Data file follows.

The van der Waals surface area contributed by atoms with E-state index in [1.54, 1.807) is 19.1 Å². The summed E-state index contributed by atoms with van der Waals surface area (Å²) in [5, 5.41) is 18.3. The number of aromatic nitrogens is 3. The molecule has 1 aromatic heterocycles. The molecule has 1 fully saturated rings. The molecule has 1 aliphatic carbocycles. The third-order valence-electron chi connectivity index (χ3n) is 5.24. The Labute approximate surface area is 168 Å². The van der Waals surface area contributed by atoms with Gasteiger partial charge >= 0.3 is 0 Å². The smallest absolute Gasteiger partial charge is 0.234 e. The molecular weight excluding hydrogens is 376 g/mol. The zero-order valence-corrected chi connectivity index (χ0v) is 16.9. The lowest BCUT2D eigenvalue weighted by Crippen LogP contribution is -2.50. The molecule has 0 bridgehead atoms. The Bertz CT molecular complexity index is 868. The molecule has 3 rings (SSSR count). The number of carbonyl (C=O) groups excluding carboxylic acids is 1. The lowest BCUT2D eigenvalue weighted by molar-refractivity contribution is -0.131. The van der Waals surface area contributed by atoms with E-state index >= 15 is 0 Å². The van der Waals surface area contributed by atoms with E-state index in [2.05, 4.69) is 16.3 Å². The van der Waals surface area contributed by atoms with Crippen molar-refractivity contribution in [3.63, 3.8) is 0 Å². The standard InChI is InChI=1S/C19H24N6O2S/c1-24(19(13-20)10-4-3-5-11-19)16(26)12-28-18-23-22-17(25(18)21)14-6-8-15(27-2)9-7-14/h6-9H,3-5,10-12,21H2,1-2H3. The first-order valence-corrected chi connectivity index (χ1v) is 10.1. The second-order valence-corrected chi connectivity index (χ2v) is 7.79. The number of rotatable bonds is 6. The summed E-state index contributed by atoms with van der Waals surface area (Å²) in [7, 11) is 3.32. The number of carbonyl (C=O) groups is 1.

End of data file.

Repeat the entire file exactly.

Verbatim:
The van der Waals surface area contributed by atoms with E-state index in [1.54, 1.807) is 19.1 Å². The summed E-state index contributed by atoms with van der Waals surface area (Å²) in [5, 5.41) is 18.3. The number of aromatic nitrogens is 3. The molecule has 1 aromatic heterocycles. The molecule has 1 fully saturated rings. The molecule has 1 aliphatic carbocycles. The third-order valence-electron chi connectivity index (χ3n) is 5.24. The Labute approximate surface area is 168 Å². The van der Waals surface area contributed by atoms with Gasteiger partial charge >= 0.3 is 0 Å². The smallest absolute Gasteiger partial charge is 0.234 e. The molecular weight excluding hydrogens is 376 g/mol. The zero-order valence-corrected chi connectivity index (χ0v) is 16.9. The lowest BCUT2D eigenvalue weighted by Crippen LogP contribution is -2.50. The molecule has 0 bridgehead atoms. The Bertz CT molecular complexity index is 868. The molecule has 3 rings (SSSR count). The number of carbonyl (C=O) groups excluding carboxylic acids is 1. The lowest BCUT2D eigenvalue weighted by molar-refractivity contribution is -0.131. The van der Waals surface area contributed by atoms with E-state index >= 15 is 0 Å². The van der Waals surface area contributed by atoms with E-state index in [2.05, 4.69) is 16.3 Å². The van der Waals surface area contributed by atoms with Crippen molar-refractivity contribution in [3.63, 3.8) is 0 Å². The standard InChI is InChI=1S/C19H24N6O2S/c1-24(19(13-20)10-4-3-5-11-19)16(26)12-28-18-23-22-17(25(18)21)14-6-8-15(27-2)9-7-14/h6-9H,3-5,10-12,21H2,1-2H3. The first-order valence-corrected chi connectivity index (χ1v) is 10.1. The second-order valence-corrected chi connectivity index (χ2v) is 7.79. The number of rotatable bonds is 6. The summed E-state index contributed by atoms with van der Waals surface area (Å²) in [7, 11) is 3.32. The number of carbonyl (C=O) groups is 1.